That said, I’ve never considered myself to be an ‘animal person’. I am almost a little bit afraid of them. During my childhood we had grumpy cats who were prone to scratching and biting, and I was terrified of dogs. I still cross to the other side of the street when I see a dog off a leash. Just a few weeks ago, I was afraid to pick up some baby chicks on my mum’s land.
I don’t believe this fear comes from a concern that they will actually hurt me, rather animals make me jumpy because I have no idea what they are going to do next. I regard them with caution and curiosity, and ultimately, as individuals. Until I get to know an animal better – pet or otherwise – I would rather observe them from afar.
Perhaps it is precisely because I have always kept animals at arm’s length that I haven’t worried about eating them – until now.
Listening to a news story about the use of antibiotics on factory farmed animals triggered an impulse in me to delve deeper, to learn more about how meat is produced. And a small part of me wishes I hadn’t opened this can of worms. Once you take a look under the lid, you can’t go back.
Of course I had a slight suspicion that the lives of factory farmed animals were difficult. But to have their suffering and death described to me in such detail, well, it made me question everything I believe in.
That reason alone is evidence enough that Jonathan Safran Foer has written a brilliant book.
Any piece of writing that forces you to reconsider your values, to think deeply about the world and your place in it, is – in my opinion – worth reading.
“In the three years I will spend immersed in animal agriculture, nothing will unsettle me more than the locked doors. Nothing will better capture the whole sad business of factory farming. And nothing will more strongly convince me to write this book.”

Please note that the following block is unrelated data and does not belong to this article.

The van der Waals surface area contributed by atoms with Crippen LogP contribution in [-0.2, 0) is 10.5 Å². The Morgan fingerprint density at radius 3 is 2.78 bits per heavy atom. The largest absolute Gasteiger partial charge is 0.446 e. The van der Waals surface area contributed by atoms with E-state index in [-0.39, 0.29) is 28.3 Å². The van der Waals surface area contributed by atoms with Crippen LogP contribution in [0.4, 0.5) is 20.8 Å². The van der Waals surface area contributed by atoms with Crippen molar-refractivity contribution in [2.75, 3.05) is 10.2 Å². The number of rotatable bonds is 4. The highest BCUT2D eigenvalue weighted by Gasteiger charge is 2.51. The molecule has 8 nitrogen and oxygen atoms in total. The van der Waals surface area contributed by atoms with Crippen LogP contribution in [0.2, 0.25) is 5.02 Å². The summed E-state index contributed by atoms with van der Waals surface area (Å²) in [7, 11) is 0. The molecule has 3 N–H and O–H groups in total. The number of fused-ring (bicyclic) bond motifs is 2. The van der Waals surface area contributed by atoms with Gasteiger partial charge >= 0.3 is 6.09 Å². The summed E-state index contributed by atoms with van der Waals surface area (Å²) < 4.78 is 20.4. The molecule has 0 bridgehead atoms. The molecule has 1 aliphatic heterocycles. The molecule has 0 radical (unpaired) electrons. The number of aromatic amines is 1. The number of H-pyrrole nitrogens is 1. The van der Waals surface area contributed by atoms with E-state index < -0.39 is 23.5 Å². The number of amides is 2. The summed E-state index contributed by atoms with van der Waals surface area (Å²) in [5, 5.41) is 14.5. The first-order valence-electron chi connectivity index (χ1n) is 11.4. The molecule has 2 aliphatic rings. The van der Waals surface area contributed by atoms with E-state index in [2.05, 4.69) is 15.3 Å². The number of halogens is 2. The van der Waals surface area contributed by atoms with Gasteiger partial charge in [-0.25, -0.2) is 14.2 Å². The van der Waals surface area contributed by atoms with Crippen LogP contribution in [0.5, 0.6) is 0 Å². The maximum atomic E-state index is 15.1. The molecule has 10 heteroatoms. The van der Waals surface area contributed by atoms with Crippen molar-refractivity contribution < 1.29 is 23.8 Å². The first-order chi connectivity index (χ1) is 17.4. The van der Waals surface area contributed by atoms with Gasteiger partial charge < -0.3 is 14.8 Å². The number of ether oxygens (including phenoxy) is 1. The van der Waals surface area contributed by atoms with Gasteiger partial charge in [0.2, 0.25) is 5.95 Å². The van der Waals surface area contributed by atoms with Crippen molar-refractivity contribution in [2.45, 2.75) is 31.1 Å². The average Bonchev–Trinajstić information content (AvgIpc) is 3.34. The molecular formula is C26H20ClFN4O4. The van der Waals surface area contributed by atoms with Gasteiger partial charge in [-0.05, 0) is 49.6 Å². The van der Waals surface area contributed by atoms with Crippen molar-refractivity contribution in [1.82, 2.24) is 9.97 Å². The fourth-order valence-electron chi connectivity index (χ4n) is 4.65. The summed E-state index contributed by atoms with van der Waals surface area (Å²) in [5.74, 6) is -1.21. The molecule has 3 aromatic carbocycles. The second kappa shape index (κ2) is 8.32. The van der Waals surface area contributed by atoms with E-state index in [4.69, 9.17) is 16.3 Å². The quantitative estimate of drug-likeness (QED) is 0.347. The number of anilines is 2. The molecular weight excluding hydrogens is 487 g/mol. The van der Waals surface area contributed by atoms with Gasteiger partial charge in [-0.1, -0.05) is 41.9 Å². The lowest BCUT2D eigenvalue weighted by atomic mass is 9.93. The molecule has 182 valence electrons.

Sometimes I curse my thirst for knowledge – wouldn’t everything be so much easier if I remained ignorant to certain realities? Wouldn’t I be happier in the short-term if I refused to make connections between the meat on my plate and an animal?
But that’s not my nature.
My mind jumps from one to conclusion to the next, but it keeps coming back to that desire to know rather than not know. I would always prefer to be told than to be kept in the dark.
Knowledge is power. Knowledge also implies change and adaption. The more we learn, the better we can respond to changing circumstances, and the better we will be able to find solutions to problems.
As Maya Angelou famously said: “I did then what I knew how to do. Now that I know better, I do better.”
As we acquire more knowledge we must be prepared to reassess and realign our journey through life.
This is the sentiment I will hold close to my heart as I continue to explore my relationship to food and to animals. I will continue doing the best I can with the knowledge I have in front of me, and try to make the best possible decisions.
And throughout this process, I will endeavour to be gentle, kind and compassionate.
“Ironically, the utterly unselective omnivore – ‘I’m easy; I’ll eat anything’ – can appear more socially sensitive than the individual who tries to eat in a way that is good for society.”
“Meat is bound up with the story of who we are and who we want to be, from the book of Genesis to the latest farm bill. It raises significant philosophical questions and is a $140 billion-plus a year industry that occupies nearly a third of the land on the planet, shapes ocean ecosystems, and may well determine the future of the earth’s climate.”
“Cruelty depends on an understanding of cruelty, and the ability to choose against it. Or to choose to ignore it.”
“Whether we’re talking about fish species, pigs, or some other eaten animal, is such suffering the most important thing in the world? Obviously not. But that’s not the question. Is it more important than sushi, bacon, or chicken nuggets? That’s the question.”
“My decision not to eat animals is necessary for me, but it is also limited – and personal. It is a commitment made within the context of my life, not anyone else’s.”